So, as you sit down with your managers and tax advisers to discuss year-end tax planning, also discuss the impact of payroll taxes. If you have, for instance, failed to deposit withheld taxes in a timely manner, you may be subject to late-deposit penalties and interest. Factor such penalties and interest into your total tax liability and look for ways to minimize or eliminate them.
Other year-end payroll activities to carry out include checking federal, state and local electronic tax filing requirements for this year, and reviewing accounts payable and general ledger records for unreported taxable items. Whether you handle payroll in-house or use a third-party provider, be sure you are aware of these responsibilities.
• Property and asset repairs
The final IRS regulations for tangible property repairs versus improvements took effect this year. In a nutshell, costs incurred to acquire, produce or improve tangible property must now be depreciated. But you can deduct expenses incurred on incidental repairs and maintenance of such property.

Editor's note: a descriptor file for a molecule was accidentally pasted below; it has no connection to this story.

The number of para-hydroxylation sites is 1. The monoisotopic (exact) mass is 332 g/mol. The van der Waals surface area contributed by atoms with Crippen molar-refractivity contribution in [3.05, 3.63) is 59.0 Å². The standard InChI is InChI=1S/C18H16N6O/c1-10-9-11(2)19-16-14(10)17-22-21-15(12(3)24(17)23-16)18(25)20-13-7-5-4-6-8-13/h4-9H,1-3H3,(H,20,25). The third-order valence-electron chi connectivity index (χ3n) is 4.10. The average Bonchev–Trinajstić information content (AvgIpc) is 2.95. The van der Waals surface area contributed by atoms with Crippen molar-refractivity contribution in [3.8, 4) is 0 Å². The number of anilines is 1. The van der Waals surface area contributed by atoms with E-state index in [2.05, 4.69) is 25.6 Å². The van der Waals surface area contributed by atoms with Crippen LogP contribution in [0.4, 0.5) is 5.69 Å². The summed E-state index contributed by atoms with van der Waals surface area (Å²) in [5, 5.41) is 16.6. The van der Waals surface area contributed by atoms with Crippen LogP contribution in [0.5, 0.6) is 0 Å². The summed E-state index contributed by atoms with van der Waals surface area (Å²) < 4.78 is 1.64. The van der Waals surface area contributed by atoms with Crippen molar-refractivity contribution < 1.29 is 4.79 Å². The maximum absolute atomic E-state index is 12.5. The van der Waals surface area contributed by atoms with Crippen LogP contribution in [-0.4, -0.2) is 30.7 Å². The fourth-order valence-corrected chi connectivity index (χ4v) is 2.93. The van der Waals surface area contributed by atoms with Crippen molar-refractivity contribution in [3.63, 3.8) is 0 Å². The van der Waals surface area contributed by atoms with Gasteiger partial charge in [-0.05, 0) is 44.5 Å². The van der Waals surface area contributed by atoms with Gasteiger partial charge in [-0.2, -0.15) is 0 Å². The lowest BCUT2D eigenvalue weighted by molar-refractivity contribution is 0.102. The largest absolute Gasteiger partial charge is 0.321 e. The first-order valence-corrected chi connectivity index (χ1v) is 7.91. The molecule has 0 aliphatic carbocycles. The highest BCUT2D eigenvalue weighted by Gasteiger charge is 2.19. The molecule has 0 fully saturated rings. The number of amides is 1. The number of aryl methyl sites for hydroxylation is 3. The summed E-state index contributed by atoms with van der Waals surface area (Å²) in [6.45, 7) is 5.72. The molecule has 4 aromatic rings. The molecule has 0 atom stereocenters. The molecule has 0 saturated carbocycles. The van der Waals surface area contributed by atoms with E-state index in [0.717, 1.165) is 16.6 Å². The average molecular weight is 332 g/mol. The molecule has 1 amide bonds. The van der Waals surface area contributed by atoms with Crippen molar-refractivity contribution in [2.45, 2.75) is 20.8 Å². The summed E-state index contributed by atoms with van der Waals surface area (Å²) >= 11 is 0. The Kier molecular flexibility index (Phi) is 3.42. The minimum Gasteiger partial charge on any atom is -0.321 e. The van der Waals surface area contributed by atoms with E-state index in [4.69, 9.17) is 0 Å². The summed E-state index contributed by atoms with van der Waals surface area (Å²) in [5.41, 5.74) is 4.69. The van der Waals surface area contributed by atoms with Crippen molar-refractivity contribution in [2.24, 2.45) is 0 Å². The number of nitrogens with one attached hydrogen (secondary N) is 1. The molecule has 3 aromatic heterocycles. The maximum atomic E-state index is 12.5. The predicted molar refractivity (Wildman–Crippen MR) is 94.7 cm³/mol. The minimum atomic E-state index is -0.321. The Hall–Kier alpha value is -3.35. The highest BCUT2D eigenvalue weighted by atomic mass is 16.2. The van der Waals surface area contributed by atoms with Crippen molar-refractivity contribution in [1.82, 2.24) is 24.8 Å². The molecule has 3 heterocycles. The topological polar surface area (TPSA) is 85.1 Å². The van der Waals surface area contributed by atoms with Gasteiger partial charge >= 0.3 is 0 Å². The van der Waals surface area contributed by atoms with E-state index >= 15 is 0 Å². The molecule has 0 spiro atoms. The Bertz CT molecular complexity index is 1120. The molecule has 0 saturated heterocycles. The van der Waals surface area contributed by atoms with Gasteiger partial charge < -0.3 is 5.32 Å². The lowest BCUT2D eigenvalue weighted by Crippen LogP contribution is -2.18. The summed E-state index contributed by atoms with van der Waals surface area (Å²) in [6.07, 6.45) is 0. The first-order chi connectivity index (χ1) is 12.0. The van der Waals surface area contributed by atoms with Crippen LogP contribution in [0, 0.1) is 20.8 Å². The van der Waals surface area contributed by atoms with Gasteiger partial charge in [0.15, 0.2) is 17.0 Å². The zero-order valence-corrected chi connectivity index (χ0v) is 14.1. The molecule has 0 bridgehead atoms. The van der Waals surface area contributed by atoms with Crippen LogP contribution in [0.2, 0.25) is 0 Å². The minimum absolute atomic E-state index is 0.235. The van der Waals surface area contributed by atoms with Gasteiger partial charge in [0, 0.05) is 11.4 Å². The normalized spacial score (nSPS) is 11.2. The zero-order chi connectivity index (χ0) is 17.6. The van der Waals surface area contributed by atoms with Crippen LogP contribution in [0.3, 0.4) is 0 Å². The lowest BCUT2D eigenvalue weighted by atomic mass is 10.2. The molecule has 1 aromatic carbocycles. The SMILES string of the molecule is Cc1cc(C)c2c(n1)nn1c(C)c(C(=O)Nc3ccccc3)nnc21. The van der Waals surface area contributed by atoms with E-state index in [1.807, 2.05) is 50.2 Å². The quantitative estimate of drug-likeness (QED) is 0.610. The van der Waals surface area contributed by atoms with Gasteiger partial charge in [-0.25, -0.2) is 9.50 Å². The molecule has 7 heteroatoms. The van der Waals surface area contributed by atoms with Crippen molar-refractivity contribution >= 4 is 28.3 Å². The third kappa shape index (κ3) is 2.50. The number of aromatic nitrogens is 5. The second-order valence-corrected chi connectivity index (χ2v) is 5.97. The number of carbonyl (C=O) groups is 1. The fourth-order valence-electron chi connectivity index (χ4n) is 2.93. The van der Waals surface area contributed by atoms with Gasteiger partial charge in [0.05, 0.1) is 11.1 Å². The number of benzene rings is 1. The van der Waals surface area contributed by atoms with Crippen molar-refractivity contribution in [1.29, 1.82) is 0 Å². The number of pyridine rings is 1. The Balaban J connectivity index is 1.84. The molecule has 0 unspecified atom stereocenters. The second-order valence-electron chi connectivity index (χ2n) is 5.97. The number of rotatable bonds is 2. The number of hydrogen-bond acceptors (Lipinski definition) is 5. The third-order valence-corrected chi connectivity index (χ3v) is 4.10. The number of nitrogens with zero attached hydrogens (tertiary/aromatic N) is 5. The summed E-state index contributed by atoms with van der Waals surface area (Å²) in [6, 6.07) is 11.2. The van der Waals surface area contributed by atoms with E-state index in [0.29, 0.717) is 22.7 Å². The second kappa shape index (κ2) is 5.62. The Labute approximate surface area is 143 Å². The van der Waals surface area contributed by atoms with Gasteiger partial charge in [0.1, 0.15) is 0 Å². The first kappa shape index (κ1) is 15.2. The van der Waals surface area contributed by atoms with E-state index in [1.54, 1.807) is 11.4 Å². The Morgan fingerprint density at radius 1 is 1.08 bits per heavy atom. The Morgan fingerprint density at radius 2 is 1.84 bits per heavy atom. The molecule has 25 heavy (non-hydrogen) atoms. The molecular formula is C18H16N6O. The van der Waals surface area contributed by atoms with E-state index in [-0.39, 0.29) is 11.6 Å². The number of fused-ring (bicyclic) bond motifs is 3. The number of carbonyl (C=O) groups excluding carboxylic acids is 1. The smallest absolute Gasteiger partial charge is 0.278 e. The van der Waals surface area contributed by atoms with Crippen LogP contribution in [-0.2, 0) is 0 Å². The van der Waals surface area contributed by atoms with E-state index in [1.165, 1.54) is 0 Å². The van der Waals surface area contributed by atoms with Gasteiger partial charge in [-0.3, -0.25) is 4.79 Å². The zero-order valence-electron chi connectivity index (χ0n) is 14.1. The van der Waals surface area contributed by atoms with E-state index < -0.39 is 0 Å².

There are a couple of helpful safe harbors to consider. First, you may be able to deduct certain routine activities dedicated to using property and keeping it in efficient operating condition. These are activities that your business reasonably expects to perform multiple times during the property’s “class life,” under the IRS definition.
Second, for buildings that initially cost $1 million or less, qualified small businesses (generally, those with gross receipts of $10 million or less) may elect to deduct the lesser of $10,000 or 2 percent of the adjusted basis of the property for repairs, maintenance, improvements and similar activity each year.